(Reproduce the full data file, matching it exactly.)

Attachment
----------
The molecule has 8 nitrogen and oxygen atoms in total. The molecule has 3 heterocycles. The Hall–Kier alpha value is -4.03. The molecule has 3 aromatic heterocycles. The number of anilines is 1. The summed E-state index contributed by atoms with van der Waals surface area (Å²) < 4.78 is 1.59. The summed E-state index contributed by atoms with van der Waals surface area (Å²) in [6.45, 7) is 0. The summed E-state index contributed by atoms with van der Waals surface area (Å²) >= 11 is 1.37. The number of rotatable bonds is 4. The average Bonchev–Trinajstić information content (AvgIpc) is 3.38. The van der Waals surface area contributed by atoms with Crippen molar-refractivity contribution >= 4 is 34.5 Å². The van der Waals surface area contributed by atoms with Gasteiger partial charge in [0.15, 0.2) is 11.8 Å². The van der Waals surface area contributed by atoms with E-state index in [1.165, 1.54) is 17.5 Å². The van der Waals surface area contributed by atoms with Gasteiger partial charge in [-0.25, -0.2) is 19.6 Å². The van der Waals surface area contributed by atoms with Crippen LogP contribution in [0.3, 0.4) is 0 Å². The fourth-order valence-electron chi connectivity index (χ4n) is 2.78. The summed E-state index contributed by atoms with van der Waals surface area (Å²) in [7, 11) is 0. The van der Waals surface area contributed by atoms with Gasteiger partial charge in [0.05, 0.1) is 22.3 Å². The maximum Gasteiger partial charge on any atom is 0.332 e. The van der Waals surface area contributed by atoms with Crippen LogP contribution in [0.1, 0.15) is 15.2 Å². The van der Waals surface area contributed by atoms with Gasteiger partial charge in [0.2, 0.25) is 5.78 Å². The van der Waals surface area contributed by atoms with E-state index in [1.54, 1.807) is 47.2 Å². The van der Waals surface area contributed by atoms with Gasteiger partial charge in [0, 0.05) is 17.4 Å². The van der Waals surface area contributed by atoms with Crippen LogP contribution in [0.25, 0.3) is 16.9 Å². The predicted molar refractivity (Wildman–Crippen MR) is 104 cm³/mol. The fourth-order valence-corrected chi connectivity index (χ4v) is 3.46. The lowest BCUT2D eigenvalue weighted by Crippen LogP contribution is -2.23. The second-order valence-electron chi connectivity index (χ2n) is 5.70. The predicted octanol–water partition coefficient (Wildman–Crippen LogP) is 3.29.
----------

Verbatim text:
The molecule has 8 nitrogen and oxygen atoms in total. The molecule has 3 heterocycles. The Hall–Kier alpha value is -4.03. The molecule has 3 aromatic heterocycles. The number of anilines is 1. The summed E-state index contributed by atoms with van der Waals surface area (Å²) < 4.78 is 1.59. The summed E-state index contributed by atoms with van der Waals surface area (Å²) in [6.45, 7) is 0. The summed E-state index contributed by atoms with van der Waals surface area (Å²) >= 11 is 1.37. The number of rotatable bonds is 4. The average Bonchev–Trinajstić information content (AvgIpc) is 3.38. The van der Waals surface area contributed by atoms with Crippen molar-refractivity contribution >= 4 is 34.5 Å². The van der Waals surface area contributed by atoms with Gasteiger partial charge in [0.15, 0.2) is 11.8 Å². The van der Waals surface area contributed by atoms with E-state index in [1.165, 1.54) is 17.5 Å². The van der Waals surface area contributed by atoms with Gasteiger partial charge in [-0.25, -0.2) is 19.6 Å². The van der Waals surface area contributed by atoms with Crippen LogP contribution in [0.3, 0.4) is 0 Å². The fourth-order valence-electron chi connectivity index (χ4n) is 2.78. The summed E-state index contributed by atoms with van der Waals surface area (Å²) in [7, 11) is 0. The van der Waals surface area contributed by atoms with Gasteiger partial charge in [0.05, 0.1) is 22.3 Å². The maximum Gasteiger partial charge on any atom is 0.332 e. The van der Waals surface area contributed by atoms with Crippen LogP contribution in [0.1, 0.15) is 15.2 Å². The van der Waals surface area contributed by atoms with Gasteiger partial charge in [0.2, 0.25) is 5.78 Å². The van der Waals surface area contributed by atoms with E-state index in [1.54, 1.807) is 47.2 Å². The van der Waals surface area contributed by atoms with Gasteiger partial charge in [0, 0.05) is 17.4 Å². The van der Waals surface area contributed by atoms with Crippen LogP contribution in [0.25, 0.3) is 16.9 Å². The predicted molar refractivity (Wildman–Crippen MR) is 104 cm³/mol. The fourth-order valence-corrected chi connectivity index (χ4v) is 3.46. The lowest BCUT2D eigenvalue weighted by Crippen LogP contribution is -2.23. The second-order valence-electron chi connectivity index (χ2n) is 5.70. The predicted octanol–water partition coefficient (Wildman–Crippen LogP) is 3.29.